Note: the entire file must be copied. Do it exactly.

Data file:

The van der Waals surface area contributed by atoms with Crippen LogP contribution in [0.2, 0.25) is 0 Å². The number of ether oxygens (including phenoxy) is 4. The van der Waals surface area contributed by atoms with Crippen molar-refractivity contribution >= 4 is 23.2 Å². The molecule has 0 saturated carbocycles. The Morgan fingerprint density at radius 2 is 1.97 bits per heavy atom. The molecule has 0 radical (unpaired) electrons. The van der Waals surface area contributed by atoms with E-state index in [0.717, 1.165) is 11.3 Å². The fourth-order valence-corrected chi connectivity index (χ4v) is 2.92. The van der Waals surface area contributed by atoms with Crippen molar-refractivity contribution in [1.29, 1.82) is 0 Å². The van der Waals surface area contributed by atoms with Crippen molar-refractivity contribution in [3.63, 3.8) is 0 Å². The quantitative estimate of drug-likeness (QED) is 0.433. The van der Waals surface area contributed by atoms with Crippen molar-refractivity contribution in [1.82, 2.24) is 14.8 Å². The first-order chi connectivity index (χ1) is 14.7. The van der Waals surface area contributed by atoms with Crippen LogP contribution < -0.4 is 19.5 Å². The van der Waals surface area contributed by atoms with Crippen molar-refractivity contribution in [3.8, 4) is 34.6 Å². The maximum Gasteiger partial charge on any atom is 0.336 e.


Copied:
The van der Waals surface area contributed by atoms with Crippen LogP contribution in [0.2, 0.25) is 0 Å². The number of ether oxygens (including phenoxy) is 4. The van der Waals surface area contributed by atoms with Crippen molar-refractivity contribution >= 4 is 23.2 Å². The molecule has 0 saturated carbocycles. The Morgan fingerprint density at radius 2 is 1.97 bits per heavy atom. The molecule has 0 radical (unpaired) electrons. The van der Waals surface area contributed by atoms with E-state index in [0.717, 1.165) is 11.3 Å². The fourth-order valence-corrected chi connectivity index (χ4v) is 2.92. The van der Waals surface area contributed by atoms with Crippen molar-refractivity contribution in [1.29, 1.82) is 0 Å². The van der Waals surface area contributed by atoms with Crippen molar-refractivity contribution in [3.63, 3.8) is 0 Å². The quantitative estimate of drug-likeness (QED) is 0.433. The van der Waals surface area contributed by atoms with Crippen molar-refractivity contribution in [1.82, 2.24) is 14.8 Å². The first-order chi connectivity index (χ1) is 14.7. The van der Waals surface area contributed by atoms with Crippen LogP contribution < -0.4 is 19.5 Å². The van der Waals surface area contributed by atoms with Crippen molar-refractivity contribution in [3.8, 4) is 34.6 Å². The maximum Gasteiger partial charge on any atom is 0.336 e.